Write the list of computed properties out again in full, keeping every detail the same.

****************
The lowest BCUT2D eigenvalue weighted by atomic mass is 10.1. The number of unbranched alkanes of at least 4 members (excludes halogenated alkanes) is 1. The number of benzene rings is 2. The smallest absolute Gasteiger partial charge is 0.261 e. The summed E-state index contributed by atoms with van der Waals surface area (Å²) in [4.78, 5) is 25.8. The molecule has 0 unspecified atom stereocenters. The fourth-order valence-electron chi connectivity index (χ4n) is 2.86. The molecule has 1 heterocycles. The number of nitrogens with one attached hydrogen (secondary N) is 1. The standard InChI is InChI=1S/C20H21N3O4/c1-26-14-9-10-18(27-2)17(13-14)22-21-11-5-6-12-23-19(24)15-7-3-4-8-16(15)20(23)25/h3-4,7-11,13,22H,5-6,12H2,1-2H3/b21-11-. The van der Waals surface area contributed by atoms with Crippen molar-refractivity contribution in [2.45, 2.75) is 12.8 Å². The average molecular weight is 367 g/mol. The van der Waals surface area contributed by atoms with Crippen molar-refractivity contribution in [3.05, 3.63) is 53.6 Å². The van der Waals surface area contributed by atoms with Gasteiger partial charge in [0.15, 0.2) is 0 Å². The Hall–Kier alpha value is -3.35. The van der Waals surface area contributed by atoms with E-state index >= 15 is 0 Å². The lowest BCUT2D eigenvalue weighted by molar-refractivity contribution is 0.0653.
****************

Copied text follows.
The lowest BCUT2D eigenvalue weighted by atomic mass is 10.1. The number of unbranched alkanes of at least 4 members (excludes halogenated alkanes) is 1. The number of benzene rings is 2. The smallest absolute Gasteiger partial charge is 0.261 e. The summed E-state index contributed by atoms with van der Waals surface area (Å²) in [4.78, 5) is 25.8. The molecule has 0 unspecified atom stereocenters. The fourth-order valence-electron chi connectivity index (χ4n) is 2.86. The molecule has 1 heterocycles. The number of nitrogens with one attached hydrogen (secondary N) is 1. The standard InChI is InChI=1S/C20H21N3O4/c1-26-14-9-10-18(27-2)17(13-14)22-21-11-5-6-12-23-19(24)15-7-3-4-8-16(15)20(23)25/h3-4,7-11,13,22H,5-6,12H2,1-2H3/b21-11-. The van der Waals surface area contributed by atoms with Crippen molar-refractivity contribution in [2.45, 2.75) is 12.8 Å². The average molecular weight is 367 g/mol. The van der Waals surface area contributed by atoms with Crippen molar-refractivity contribution in [3.05, 3.63) is 53.6 Å². The van der Waals surface area contributed by atoms with Gasteiger partial charge in [0.15, 0.2) is 0 Å². The Hall–Kier alpha value is -3.35. The van der Waals surface area contributed by atoms with E-state index >= 15 is 0 Å². The lowest BCUT2D eigenvalue weighted by molar-refractivity contribution is 0.0653.